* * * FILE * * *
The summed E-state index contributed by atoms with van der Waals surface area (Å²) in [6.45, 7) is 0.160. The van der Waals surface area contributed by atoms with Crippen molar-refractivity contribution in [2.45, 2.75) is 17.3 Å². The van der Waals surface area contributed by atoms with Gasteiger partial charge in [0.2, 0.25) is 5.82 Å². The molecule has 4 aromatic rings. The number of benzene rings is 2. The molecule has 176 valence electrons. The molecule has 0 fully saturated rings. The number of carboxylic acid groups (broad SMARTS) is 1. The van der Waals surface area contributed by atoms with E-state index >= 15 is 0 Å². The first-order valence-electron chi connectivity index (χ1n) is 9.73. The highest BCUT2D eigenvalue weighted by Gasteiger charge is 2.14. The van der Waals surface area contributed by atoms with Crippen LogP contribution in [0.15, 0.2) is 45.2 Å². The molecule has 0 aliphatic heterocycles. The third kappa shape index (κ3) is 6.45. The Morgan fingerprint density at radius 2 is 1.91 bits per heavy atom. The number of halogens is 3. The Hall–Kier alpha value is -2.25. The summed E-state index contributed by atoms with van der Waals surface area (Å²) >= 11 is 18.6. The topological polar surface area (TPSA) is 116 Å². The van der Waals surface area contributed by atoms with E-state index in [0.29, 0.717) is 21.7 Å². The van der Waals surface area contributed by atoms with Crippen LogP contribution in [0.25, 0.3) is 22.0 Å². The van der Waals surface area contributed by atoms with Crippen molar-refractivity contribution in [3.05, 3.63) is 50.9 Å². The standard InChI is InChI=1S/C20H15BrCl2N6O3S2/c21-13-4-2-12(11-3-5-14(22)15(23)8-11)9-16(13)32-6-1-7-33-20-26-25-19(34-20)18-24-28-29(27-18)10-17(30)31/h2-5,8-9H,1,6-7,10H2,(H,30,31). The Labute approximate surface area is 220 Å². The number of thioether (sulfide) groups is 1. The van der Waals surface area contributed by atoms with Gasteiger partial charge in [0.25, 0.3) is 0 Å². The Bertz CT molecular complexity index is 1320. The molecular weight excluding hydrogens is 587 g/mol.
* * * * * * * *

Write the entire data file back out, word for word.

The summed E-state index contributed by atoms with van der Waals surface area (Å²) in [6.45, 7) is 0.160. The van der Waals surface area contributed by atoms with Crippen molar-refractivity contribution in [2.45, 2.75) is 17.3 Å². The van der Waals surface area contributed by atoms with Gasteiger partial charge in [0.2, 0.25) is 5.82 Å². The molecule has 4 aromatic rings. The number of benzene rings is 2. The molecule has 176 valence electrons. The molecule has 0 fully saturated rings. The number of carboxylic acid groups (broad SMARTS) is 1. The van der Waals surface area contributed by atoms with E-state index >= 15 is 0 Å². The first-order valence-electron chi connectivity index (χ1n) is 9.73. The highest BCUT2D eigenvalue weighted by Gasteiger charge is 2.14. The van der Waals surface area contributed by atoms with Crippen LogP contribution in [0.15, 0.2) is 45.2 Å². The molecule has 0 aliphatic heterocycles. The third kappa shape index (κ3) is 6.45. The Morgan fingerprint density at radius 2 is 1.91 bits per heavy atom. The number of halogens is 3. The Hall–Kier alpha value is -2.25. The summed E-state index contributed by atoms with van der Waals surface area (Å²) >= 11 is 18.6. The topological polar surface area (TPSA) is 116 Å². The van der Waals surface area contributed by atoms with E-state index in [0.29, 0.717) is 21.7 Å². The van der Waals surface area contributed by atoms with Crippen LogP contribution in [0.25, 0.3) is 22.0 Å². The van der Waals surface area contributed by atoms with Crippen molar-refractivity contribution in [3.05, 3.63) is 50.9 Å². The standard InChI is InChI=1S/C20H15BrCl2N6O3S2/c21-13-4-2-12(11-3-5-14(22)15(23)8-11)9-16(13)32-6-1-7-33-20-26-25-19(34-20)18-24-28-29(27-18)10-17(30)31/h2-5,8-9H,1,6-7,10H2,(H,30,31). The Labute approximate surface area is 220 Å². The number of thioether (sulfide) groups is 1. The van der Waals surface area contributed by atoms with Gasteiger partial charge in [0.25, 0.3) is 0 Å². The Bertz CT molecular complexity index is 1320. The molecular weight excluding hydrogens is 587 g/mol.